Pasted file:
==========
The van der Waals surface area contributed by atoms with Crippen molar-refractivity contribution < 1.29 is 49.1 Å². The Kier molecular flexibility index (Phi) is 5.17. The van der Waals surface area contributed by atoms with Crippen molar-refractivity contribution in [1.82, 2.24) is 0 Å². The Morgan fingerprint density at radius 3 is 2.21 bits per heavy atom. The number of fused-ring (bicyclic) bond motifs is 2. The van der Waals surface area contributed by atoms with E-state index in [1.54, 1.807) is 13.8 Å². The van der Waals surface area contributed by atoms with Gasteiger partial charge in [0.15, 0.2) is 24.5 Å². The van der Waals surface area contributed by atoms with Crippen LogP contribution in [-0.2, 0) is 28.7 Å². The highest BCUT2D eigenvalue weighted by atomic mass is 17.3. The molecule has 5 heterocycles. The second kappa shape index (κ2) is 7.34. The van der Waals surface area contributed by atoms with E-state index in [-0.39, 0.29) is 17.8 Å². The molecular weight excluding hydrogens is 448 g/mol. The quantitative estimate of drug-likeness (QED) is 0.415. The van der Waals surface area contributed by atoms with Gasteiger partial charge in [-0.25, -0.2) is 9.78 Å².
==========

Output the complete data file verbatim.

The van der Waals surface area contributed by atoms with Crippen molar-refractivity contribution < 1.29 is 49.1 Å². The Kier molecular flexibility index (Phi) is 5.17. The van der Waals surface area contributed by atoms with Crippen molar-refractivity contribution in [1.82, 2.24) is 0 Å². The Morgan fingerprint density at radius 3 is 2.21 bits per heavy atom. The number of fused-ring (bicyclic) bond motifs is 2. The van der Waals surface area contributed by atoms with E-state index in [1.54, 1.807) is 13.8 Å². The van der Waals surface area contributed by atoms with Gasteiger partial charge in [0.15, 0.2) is 24.5 Å². The van der Waals surface area contributed by atoms with Crippen LogP contribution in [-0.2, 0) is 28.7 Å². The highest BCUT2D eigenvalue weighted by atomic mass is 17.3. The molecule has 5 heterocycles. The second kappa shape index (κ2) is 7.34. The van der Waals surface area contributed by atoms with E-state index in [-0.39, 0.29) is 17.8 Å². The molecular weight excluding hydrogens is 448 g/mol. The quantitative estimate of drug-likeness (QED) is 0.415. The van der Waals surface area contributed by atoms with Gasteiger partial charge in [-0.25, -0.2) is 9.78 Å².